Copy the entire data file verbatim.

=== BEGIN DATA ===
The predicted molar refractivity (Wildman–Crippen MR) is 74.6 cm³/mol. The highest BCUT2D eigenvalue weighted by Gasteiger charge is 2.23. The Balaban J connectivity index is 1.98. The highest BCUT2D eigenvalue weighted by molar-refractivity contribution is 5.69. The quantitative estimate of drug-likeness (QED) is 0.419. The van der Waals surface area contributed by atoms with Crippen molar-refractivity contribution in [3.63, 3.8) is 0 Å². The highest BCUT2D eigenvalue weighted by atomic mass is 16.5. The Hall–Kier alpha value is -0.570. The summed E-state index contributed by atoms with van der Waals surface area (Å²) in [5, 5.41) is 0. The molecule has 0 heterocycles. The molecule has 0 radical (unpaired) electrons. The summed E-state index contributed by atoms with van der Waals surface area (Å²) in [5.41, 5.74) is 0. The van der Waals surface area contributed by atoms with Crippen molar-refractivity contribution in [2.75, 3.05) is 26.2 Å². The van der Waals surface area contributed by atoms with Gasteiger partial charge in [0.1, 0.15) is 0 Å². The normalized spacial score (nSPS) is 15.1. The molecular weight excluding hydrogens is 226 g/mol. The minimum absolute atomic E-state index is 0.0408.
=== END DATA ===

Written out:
The predicted molar refractivity (Wildman–Crippen MR) is 74.6 cm³/mol. The highest BCUT2D eigenvalue weighted by Gasteiger charge is 2.23. The Balaban J connectivity index is 1.98. The highest BCUT2D eigenvalue weighted by molar-refractivity contribution is 5.69. The quantitative estimate of drug-likeness (QED) is 0.419. The van der Waals surface area contributed by atoms with Crippen molar-refractivity contribution in [3.63, 3.8) is 0 Å². The highest BCUT2D eigenvalue weighted by atomic mass is 16.5. The Hall–Kier alpha value is -0.570. The summed E-state index contributed by atoms with van der Waals surface area (Å²) in [5, 5.41) is 0. The molecule has 0 heterocycles. The molecule has 0 radical (unpaired) electrons. The summed E-state index contributed by atoms with van der Waals surface area (Å²) in [5.41, 5.74) is 0. The van der Waals surface area contributed by atoms with Crippen molar-refractivity contribution in [2.75, 3.05) is 26.2 Å². The van der Waals surface area contributed by atoms with Gasteiger partial charge in [0.1, 0.15) is 0 Å². The normalized spacial score (nSPS) is 15.1. The molecular weight excluding hydrogens is 226 g/mol. The minimum absolute atomic E-state index is 0.0408.